Tuesday, April 26, 2011

Galileo's heirs advise the pope-modern myth and historical facts

An article in the swissinfo.ch titled 'Galileo's heirs advise the pope' has some historical errors which I would like to set straight. The article says...

Historically, however, the Catholic Church has had a strained
relationship with science....

I don't believe this to be true at all. The church has supported scientific research for centuries. During Galileo’s time, the Jesuits had a highly respected group of astronomers and scientists in Rome. Many notable scientists received encouragement and funding from the Church and from individual Church officials. Many of the scientific advances during this period were made either by clerics or as a result of Church funding.

Nicolaus Copernicus' unpublished work 'Commentariolus', (which was not printed during his lifetime), first proposed a heliocentric theory of cosmology, placing the sun at the center of the solar system. This led many of his friends to request that he publish his findings. Among these were Cardinal Schonberg of the Roman Curia, Bishop Giese of Culm, and the future Pope Paul III.

Pope Clement VII insisted that this material be expanded into the great work of Copernicus' career, 'On the Revolutions of the Heavenly Spheres', which proposed a sun-centered theory of cosmology. The printed book was dedicated to Pope Clement's successor, Paul III.

In 1616 a handful of clerics managed to put the book 'On the Revolutions of the Heavenly Spheres' on the Index of Prohibited Books; no one could read it until certain passages were corrected. Fewer than ten sentences, characterizing the heliocentric theory as fact rather than hypothesis, had to be changed. In 1758 the book was removed.

Other noteworthy Catholic contributors to science include.
1. Egyptologist Fr. Athanasius Kircher.

2. The man frequently cited as the father of atomic theory Fr. Roger Boscovich.

3. Fr. Giambattista Riccioli was the first person to measure the rate of acceleration of a freely falling body.

4. Geologist, Fr. Nicholas Steno.

5. The scientist who discovered the diffraction of light and even gave the phenomenon its name was Fr. Francesco Maria Grimaldi.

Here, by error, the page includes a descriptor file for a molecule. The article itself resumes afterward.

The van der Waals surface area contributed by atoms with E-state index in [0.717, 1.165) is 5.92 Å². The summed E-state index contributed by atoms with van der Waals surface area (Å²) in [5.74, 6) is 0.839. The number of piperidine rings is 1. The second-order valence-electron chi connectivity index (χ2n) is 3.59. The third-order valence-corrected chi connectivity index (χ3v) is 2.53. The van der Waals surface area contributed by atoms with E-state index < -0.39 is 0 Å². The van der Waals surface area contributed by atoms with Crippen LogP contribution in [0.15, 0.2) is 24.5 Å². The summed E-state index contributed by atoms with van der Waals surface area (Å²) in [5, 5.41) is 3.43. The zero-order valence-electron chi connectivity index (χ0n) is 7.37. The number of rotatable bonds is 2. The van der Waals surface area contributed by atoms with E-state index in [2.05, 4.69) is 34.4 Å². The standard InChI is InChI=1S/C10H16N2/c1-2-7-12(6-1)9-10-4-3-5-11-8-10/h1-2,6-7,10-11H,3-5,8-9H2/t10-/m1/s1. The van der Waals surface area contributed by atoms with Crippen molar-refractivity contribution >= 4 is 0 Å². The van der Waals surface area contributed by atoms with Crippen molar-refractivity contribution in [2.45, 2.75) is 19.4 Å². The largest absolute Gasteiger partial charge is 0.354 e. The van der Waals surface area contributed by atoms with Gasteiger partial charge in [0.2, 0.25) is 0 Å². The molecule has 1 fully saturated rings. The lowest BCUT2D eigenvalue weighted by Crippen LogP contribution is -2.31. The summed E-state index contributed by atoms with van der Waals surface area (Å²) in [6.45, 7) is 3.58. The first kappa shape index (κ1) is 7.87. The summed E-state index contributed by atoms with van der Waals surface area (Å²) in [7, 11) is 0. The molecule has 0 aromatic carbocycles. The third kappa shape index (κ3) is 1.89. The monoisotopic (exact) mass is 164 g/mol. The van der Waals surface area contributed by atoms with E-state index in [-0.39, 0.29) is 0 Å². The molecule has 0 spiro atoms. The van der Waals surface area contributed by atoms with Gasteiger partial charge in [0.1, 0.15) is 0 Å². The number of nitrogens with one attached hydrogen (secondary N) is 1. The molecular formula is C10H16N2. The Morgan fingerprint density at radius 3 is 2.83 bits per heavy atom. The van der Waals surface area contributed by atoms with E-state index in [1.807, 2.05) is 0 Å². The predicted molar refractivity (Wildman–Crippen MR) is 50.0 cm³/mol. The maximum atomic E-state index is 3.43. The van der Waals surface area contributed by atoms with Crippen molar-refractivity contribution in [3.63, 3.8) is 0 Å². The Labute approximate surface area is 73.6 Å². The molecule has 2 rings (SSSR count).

6. Fathers Riccioli and Grimaldi also drew up a very accurate selenograph which currently adorns the entrance to the National Space Museum in Washington, D.C.

The swissinfo.ch article goes on to say that....

The church took exception to Galileo’s insistence that the earth wasn’t the centre of the universe. In 1633 he was found “vehemently suspect of heresy” and spent the rest of his life under house arrest. The church eventually realised Galileo was in fact correct, but it was only in 1992 – almost 360 years later – that Pope John Paul II “expressed regret” for how he was treated.

The church took exception to Galileo because he stopped proposing heliocentricity as a theory and began proclaiming it as truth, even though there was no conclusive proof of it at this time in history. Galileo would not have been in so much trouble if he had chosen to stay within the realm of science and out of the realm of theology. Despite his friends’ warnings, he insisted on moving the debate onto theological grounds.

The Catholic Church today acknowledges that Galileo’s condemnation was wrong. Galileo's long time friend Cardinal Maffeo Barberini (later Pope Urban VIII), was a member of Galileo's scientific society and a fan of Galileo. Galileo received permission from the new pope to write a work on heliocentrism, but was cautioned not to advocate the new position, only to present arguments for and against it. When Galileo wrote the 'Dialogue on the Two World Systems', he used an argument the pope had offered, and placed it in the mouth of his character Simplicio. Pope Urban felt mocked and could not believe how his friend could disgrace him publicly. Galileo had mocked the person he needed as a benefactor. He also alienated the Jesuits who were his long-time supporters, with attacks on one of the Jesuit astronomers. A trial resulted and Galileo was put under house arrest. It was during this time that Galileo wrote his finest work, a book dealing with motion and inertia that is a cornerstone of modern physics.

It is a good thing that the Church did not rush to embrace Galileo’s views, because it turned out that his ideas were not entirely correct. Galileo not only believed that the sun was the fixed centre of the solar system but the fixed centre of the entire universe. Modern science tells us that the sun is not the center of the universe and that it does move—it simply orbits the center of the galaxy rather than the earth.

Galileo and his opponents were partly right and partly wrong. Galileo was right in asserting the mobility of the earth and wrong in asserting the immobility of the sun. His opponents were right in asserting the mobility of the sun and wrong in asserting the immobility of the earth.

Had the Catholic Church rushed to endorse Galileo’s views—and there were many in the Church who were quite favorable to them—the Church would have embraced what modern science has disproved.

It's interesting to note that during all of Galileo's conflicts with the Church, other astronomers, including Johannes Kepler, were openly writing and teaching heliocentrism. Yet he never had the problems Galileo did, in part because he had less to do with the Catholic Church but also because he did not have Galileo's biting arrogance.

So it was that Galileo's spiteful manner, his knack for turning even his best friends into enemies, repeatedly got him in trouble. In considering his famous run-in with the Church, it's important to remember that the root of his problems were not his scientific views but his own unbridled arrogance.

1 comment:

Daughter of Eve said...

Wow, I never knew any of that. Knowing the "rest of the story," certainly provides a much different perspective on that old tale.